Up until now, the show has been about doing good news so that it can change the country — but we know that the country can’t be changed. The past is the past; fictional events rooted in past realities have to lead to a future rooted in that same reality. This is The Newsroom’s stunted arc — all talk, no resolution. The show is nothing more than a time capsule that won’t shut up.

But Leona alters the equation a bit. Because while we’ll always know what comes next in the news, we won’t know what comes next for Will. Her “I’ll fire him, Charlie,” was exactly the kind of grandiose existential threat that the show has been missing. We’ve been told this show is about whether principles can succeed in a world of low standards and base capitalism. But until now, defeat just meant that Will didn’t get people to watch the news. Leona’s threat suggests a more existential scenario.

This stark delineation of good and evil, hero and villain, right and wrong, is not what we’re used to seeing on cable TV. HBO, after all, brought us Tony Soprano, the founding father of moral ambiguity. But The Newsroom is too busy being a morality play to be ambiguous, as it’s all too happy to tell you.

Late-Breaking Bulletins:

Fine, I suppose there should be some mention of the characters’ predictable personal lives:

  • Will: Sleeping with women to get back at MacKenzie; disappointed when MacKenzie is doing the same to him; having trouble sleeping because Charlie is prank-faxing him.
  • MacKenzie: Disappointed Will is sleeping with women to get back at her; sleeping with Wade to get back at him; still has no friends.
  • Maggie: Living with a woman who only brings home Xanax-addicts; calls Don “babe”; breaks up with Don, gets back together with Don, kisses Don inappropriately while in uncomfortable positions on stairwells; has panic attacks.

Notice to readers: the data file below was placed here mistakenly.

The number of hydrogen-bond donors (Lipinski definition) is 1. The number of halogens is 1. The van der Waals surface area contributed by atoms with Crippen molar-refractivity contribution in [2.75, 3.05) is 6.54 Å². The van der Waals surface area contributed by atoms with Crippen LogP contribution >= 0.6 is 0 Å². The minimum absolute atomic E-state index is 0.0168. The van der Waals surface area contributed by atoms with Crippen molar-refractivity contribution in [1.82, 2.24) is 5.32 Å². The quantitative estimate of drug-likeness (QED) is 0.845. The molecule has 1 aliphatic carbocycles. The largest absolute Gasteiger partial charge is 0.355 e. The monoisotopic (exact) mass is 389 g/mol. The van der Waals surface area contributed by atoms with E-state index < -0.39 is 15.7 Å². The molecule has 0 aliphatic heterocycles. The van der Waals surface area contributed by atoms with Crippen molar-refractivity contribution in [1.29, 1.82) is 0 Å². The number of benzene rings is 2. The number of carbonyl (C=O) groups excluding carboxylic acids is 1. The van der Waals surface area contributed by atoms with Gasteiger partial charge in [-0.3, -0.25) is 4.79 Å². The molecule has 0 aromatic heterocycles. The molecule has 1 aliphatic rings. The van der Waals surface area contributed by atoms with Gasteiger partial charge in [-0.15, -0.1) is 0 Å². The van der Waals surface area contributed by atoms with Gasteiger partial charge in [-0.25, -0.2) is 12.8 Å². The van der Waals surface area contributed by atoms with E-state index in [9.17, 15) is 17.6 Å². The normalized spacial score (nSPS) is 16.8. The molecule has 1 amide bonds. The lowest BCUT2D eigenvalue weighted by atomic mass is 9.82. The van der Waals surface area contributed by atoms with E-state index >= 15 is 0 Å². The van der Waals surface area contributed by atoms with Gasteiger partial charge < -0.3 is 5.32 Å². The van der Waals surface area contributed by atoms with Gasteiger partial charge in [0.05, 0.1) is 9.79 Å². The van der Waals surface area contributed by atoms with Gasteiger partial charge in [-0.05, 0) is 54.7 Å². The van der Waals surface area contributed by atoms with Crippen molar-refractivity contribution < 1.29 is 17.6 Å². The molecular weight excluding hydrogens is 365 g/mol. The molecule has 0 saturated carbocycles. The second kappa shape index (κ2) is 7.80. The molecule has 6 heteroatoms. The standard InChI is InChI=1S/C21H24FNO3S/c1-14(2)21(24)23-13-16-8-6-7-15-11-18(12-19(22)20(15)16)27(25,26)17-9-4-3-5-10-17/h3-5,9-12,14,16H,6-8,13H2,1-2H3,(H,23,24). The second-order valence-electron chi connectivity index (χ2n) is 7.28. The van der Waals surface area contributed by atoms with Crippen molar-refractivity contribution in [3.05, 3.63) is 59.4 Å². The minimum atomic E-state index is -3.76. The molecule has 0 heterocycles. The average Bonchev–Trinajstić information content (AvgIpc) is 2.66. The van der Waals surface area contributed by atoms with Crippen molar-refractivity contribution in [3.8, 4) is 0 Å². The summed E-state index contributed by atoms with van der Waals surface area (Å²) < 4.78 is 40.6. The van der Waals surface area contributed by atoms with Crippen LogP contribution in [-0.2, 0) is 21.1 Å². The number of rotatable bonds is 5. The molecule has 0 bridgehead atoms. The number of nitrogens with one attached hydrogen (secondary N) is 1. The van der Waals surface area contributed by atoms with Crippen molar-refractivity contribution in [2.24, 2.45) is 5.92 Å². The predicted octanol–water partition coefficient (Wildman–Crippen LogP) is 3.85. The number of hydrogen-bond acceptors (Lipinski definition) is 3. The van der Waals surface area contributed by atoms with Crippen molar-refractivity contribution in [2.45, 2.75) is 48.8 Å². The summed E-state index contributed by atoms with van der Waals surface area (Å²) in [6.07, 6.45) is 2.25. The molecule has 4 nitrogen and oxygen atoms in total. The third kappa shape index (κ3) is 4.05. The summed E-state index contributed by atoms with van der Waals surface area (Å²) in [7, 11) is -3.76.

• Don: Wears a necklace to bed; gets drunk and talks about “mandates” like he’s John Roberts at a holiday party; has relationship with his anchor that is directly correlated with his relationship to Maggie.
  • Jim: Is known as “him” among Maggie and her roommates; is even worse at romance than he is at telling war stories; can recall entire sections of the Army field manual at will; uses “I’m going to check your pulse” as a pickup line.
  • Neal: Shtupping some girl who wears a bra to bed; is the only able-bodied blogger in the world to use voice-transcription software to write his posts; murmurs the name “Julian Assange” in his sleep.

And some other thoughts:

  • There were yet more stupid Republicans in this episode. Maybe this is why Will is so convinced that we don’t have a well-informed electorate— because the only voters he meets are the idiots to whom Sorkin introduces him.
  • In a nice moment of art imitating life, HBO this week canceled a movie on Fox News. “As we thought about proceeding, it became clear to us that given that we and CNN are part of the same company, it wasn't appropriate for us to develop further.” You do not come down on the Murdochs without checking upstairs!
  • Anyone else trying to perfect a Charlie imitation? It’s a little churlishness with a lot of neck wobble. Bow tie optional, whiskey mandatory.
  • A record-setting name-drop episode, and it may be a record that stands all season. My count: Edward R. Murrow, Harry Reasoner, Chet Huntley, David Brinkley, Walter Cronkite, Dan Rather, Tim Russert, David Sarnoff, William Paley, Media Matters, Think Progress, Howard Kurtz, Columbia Journalism Review, Students for a Democratic Society (SDS), Little Shop of Horrors, Sharron Angle, Peabody Awards, Federico Fellini, David and Charles Koch, Gomer Pyle, Dr. Phil, Burgess Meredith, Momma Rose in Gypsy, 2001: A Space Odyssey, Inception, Brigadoon. What’d I miss?
Photo: Melissa Moseley/HBO